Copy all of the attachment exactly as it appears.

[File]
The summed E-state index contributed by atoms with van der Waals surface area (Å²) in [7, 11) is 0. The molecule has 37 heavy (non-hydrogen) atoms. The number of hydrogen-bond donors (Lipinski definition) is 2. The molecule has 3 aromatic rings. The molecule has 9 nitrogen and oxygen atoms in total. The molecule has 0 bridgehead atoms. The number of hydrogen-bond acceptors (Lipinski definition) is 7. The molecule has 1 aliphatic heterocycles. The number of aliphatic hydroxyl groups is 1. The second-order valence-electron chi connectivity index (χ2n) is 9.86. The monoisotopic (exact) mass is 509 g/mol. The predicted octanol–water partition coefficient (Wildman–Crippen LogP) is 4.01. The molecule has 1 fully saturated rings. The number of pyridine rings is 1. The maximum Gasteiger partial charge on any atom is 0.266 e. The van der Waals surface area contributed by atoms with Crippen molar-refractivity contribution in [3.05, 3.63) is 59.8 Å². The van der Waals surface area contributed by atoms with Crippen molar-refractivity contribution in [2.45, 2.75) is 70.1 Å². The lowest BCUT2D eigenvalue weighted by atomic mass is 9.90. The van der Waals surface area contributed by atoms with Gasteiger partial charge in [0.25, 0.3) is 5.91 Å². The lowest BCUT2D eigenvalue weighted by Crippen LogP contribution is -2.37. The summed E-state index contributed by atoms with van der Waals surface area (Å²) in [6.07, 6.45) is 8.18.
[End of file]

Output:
The summed E-state index contributed by atoms with van der Waals surface area (Å²) in [7, 11) is 0. The molecule has 37 heavy (non-hydrogen) atoms. The number of hydrogen-bond donors (Lipinski definition) is 2. The molecule has 3 aromatic rings. The molecule has 9 nitrogen and oxygen atoms in total. The molecule has 0 bridgehead atoms. The number of hydrogen-bond acceptors (Lipinski definition) is 7. The molecule has 1 aliphatic heterocycles. The number of aliphatic hydroxyl groups is 1. The second-order valence-electron chi connectivity index (χ2n) is 9.86. The monoisotopic (exact) mass is 509 g/mol. The predicted octanol–water partition coefficient (Wildman–Crippen LogP) is 4.01. The molecule has 1 fully saturated rings. The number of pyridine rings is 1. The maximum Gasteiger partial charge on any atom is 0.266 e. The van der Waals surface area contributed by atoms with Crippen molar-refractivity contribution in [3.05, 3.63) is 59.8 Å². The van der Waals surface area contributed by atoms with Crippen molar-refractivity contribution in [2.45, 2.75) is 70.1 Å². The lowest BCUT2D eigenvalue weighted by atomic mass is 9.90. The van der Waals surface area contributed by atoms with Gasteiger partial charge in [0.25, 0.3) is 5.91 Å². The lowest BCUT2D eigenvalue weighted by Crippen LogP contribution is -2.37. The summed E-state index contributed by atoms with van der Waals surface area (Å²) in [6.07, 6.45) is 8.18.